Daniele Marinelli received the “Laurea” (B.Sc.) degree in Electronics and Telecommunications Engineering, the “Laurea Magistrale” (M.Sc.) degree in Telecommunications Engineering (cum laude) and the Ph.D. in Information and Communication Technologies (cum laude) from the University of Trento, Italy, in 2013, 2015, 2019, respectively. He is recipient of the prize for the 2015 Best Italian master Thesis in the area of remote sensing awarded by the the Italy Chapter of the IEEE Geoscience and Remote Sensing Society. He got the Second Place in the Student Paper Competition at the 2018 IEEE International Geoscience and Remote Sensing Symposium (IGARSS 2018) hold in Valencia (Spain). In 2017 he was a visiting PhD student at the Integrated Remote Sensing Studio, University of British Columbia, Vancouver, Canada working on Change Detection in LiDAR data. From 2017 to 2022 he was a teaching assistant at the Department of Information Engineering and Computer Science of the University of Trento. Currently he is a researcher at the Forest Ecology Unit of Fondazione Edmund Mach. His research interests are related to the multitemporal analysis time-series, Hyperspectral and LiDAR data for forestry applications.
In recent years, several new satellite constellations have been put into service. This, together with the new policies for open data distribution, dramatically increased the availability of time-series with high temporal resolution.
The new widespread availability of high temporal resolution imagery has led to paradigm shift from change detection techniques where pairs of images are compared searching for abrupt changes (e.g. forest fires, forest cuts), to methods capable of tracking changes continuously in time. In particular, time-series allows for the monitoring of subtle and gradual changes for which the definition of a pre and post event date is not straightforward (e.g., vegetation stress caused by drought, bark beetle outbreaks) and anthropogenic processes happening at a finer timescale (e.g. mowing events).
Such data availability, together with increasing ease of access to both offline computing power and to cloud based computing platforms and new tools for data processing, is leading to the development of a wide variety of applications for near real-time monitoring using Earth Observation (EO) data intended to be used in decision making processes (e.g., forest management) by stakeholders such as government agencies. In this context, we present monitoring tools, implemented on the Google Earth Engine platform, that exploit spaceborne EO data to support decision making in Alpine environments affected by two threats connected to global change: pests outbreaks and land use intensification.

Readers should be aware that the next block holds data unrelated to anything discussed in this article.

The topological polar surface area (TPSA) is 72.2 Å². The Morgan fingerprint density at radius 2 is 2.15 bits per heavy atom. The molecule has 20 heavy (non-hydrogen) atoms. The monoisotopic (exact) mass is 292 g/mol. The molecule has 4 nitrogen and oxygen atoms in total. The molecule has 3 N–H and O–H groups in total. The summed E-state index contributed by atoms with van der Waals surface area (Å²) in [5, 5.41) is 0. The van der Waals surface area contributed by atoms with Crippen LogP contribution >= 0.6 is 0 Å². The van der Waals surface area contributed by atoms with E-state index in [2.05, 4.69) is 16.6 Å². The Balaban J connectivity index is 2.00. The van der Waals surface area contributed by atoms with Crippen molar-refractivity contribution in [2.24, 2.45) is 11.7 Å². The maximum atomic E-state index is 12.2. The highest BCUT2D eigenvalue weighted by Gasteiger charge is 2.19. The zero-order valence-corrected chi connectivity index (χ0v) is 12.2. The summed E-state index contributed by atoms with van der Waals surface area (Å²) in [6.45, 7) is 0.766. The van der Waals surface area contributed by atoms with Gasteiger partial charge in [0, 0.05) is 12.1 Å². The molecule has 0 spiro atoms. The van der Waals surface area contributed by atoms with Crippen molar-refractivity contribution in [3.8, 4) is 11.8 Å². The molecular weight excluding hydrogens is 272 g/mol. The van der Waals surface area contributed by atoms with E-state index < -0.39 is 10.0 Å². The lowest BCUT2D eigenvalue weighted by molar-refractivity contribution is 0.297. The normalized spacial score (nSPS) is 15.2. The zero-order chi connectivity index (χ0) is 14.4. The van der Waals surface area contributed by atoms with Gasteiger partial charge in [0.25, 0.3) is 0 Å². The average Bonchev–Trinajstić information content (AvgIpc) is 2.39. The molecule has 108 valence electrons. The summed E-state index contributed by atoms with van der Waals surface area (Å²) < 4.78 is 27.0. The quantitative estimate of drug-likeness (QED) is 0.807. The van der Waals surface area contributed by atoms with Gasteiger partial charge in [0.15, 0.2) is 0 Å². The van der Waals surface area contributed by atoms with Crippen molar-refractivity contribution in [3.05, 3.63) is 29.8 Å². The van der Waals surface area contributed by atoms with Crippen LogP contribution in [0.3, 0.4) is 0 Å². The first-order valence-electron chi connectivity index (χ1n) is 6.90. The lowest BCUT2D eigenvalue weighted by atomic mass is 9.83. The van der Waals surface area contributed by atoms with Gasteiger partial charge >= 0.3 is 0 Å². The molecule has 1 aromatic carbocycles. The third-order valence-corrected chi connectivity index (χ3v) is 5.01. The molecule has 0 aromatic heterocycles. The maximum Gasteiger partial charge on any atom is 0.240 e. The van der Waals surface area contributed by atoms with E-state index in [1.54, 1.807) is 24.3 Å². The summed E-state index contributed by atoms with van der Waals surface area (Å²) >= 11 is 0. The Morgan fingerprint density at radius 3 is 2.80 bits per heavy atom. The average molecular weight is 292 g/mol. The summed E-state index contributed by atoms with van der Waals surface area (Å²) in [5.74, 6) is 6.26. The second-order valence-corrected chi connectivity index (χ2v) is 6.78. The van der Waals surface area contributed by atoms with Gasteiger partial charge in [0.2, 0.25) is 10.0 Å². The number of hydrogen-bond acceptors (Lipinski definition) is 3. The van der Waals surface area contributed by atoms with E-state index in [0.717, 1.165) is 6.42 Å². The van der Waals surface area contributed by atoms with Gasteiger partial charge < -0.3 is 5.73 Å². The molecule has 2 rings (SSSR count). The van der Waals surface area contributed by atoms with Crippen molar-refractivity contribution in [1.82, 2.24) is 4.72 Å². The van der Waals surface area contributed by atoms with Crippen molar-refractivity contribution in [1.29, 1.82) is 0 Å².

After the Vaia storm in 2018, bark beetle outbreaks have become more frequent in the Alps with estimates, at the end of 2022, of 8000 hectares infested by the pests only in the Trento province. Such phenomena must be monitored by detecting both past and new outbreaks. This is critical for the definition of recovery strategies for the affected areas and mitigation strategies to limit the spread of new outbreaks. The developed tool analyzes long Sentinel-2 time-series for bark beetle outbreaks mapping, generating a product that identifies the area hit by an attack and the first year and month of the detection. By processing new images as they are acquired, it performs a near real-time monitoring highlighting new attacks as soon as they are visible from the satellite data. This tool is currently being used by the Forest Service of the Province of Trento that is providing the generated products to the local stations.
The second tool we present uses vegetation indices time-series derived from Sentinel-2 imagery to estimate grassland mowing frequency. Grasslands in Europe are facing management intensification in accessible areas and abandonment in marginal ones, with significant consequences not only for grassland productivity, but also for fodder quality, nitrogen leaching, animal and plant diversity and grassland recreational value. For these reasons the availability of grassland mowing frequency data can contribute to the development of more targeted conservation and management measures. The model is now being used in several research and management contexts, including CAP subsidies conditionality monitoring and habitat suitability for ground nesting endangered bird identification.